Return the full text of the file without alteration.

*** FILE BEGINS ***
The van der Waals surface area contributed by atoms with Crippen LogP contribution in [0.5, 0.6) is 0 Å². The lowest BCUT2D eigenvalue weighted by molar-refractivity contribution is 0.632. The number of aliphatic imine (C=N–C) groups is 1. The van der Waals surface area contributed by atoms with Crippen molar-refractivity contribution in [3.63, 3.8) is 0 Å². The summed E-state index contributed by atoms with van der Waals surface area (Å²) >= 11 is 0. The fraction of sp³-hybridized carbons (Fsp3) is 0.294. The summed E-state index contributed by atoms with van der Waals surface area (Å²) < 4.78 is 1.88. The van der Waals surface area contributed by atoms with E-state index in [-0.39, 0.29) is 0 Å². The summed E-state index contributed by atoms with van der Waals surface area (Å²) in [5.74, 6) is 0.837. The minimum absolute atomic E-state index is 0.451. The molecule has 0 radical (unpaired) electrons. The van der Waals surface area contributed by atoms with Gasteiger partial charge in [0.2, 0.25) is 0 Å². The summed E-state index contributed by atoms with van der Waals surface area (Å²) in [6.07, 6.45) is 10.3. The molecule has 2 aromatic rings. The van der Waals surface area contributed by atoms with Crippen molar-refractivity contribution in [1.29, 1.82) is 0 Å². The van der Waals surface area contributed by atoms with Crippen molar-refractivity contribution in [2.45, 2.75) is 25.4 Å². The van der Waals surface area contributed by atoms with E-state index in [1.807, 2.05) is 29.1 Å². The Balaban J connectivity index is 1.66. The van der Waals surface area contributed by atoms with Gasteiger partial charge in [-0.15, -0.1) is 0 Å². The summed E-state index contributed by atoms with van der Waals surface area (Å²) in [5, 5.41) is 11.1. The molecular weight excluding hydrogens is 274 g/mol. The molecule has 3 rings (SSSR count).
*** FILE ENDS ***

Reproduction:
The van der Waals surface area contributed by atoms with Crippen LogP contribution in [0.5, 0.6) is 0 Å². The lowest BCUT2D eigenvalue weighted by molar-refractivity contribution is 0.632. The number of aliphatic imine (C=N–C) groups is 1. The van der Waals surface area contributed by atoms with Crippen molar-refractivity contribution in [3.63, 3.8) is 0 Å². The summed E-state index contributed by atoms with van der Waals surface area (Å²) >= 11 is 0. The fraction of sp³-hybridized carbons (Fsp3) is 0.294. The summed E-state index contributed by atoms with van der Waals surface area (Å²) < 4.78 is 1.88. The van der Waals surface area contributed by atoms with E-state index in [-0.39, 0.29) is 0 Å². The summed E-state index contributed by atoms with van der Waals surface area (Å²) in [5.74, 6) is 0.837. The minimum absolute atomic E-state index is 0.451. The molecule has 0 radical (unpaired) electrons. The van der Waals surface area contributed by atoms with Gasteiger partial charge in [0.2, 0.25) is 0 Å². The summed E-state index contributed by atoms with van der Waals surface area (Å²) in [6.07, 6.45) is 10.3. The molecule has 2 aromatic rings. The van der Waals surface area contributed by atoms with Crippen molar-refractivity contribution in [1.29, 1.82) is 0 Å². The van der Waals surface area contributed by atoms with Crippen molar-refractivity contribution in [2.45, 2.75) is 25.4 Å². The van der Waals surface area contributed by atoms with E-state index in [1.807, 2.05) is 29.1 Å². The Balaban J connectivity index is 1.66. The van der Waals surface area contributed by atoms with Gasteiger partial charge in [-0.15, -0.1) is 0 Å². The summed E-state index contributed by atoms with van der Waals surface area (Å²) in [5, 5.41) is 11.1. The molecular weight excluding hydrogens is 274 g/mol. The molecule has 3 rings (SSSR count).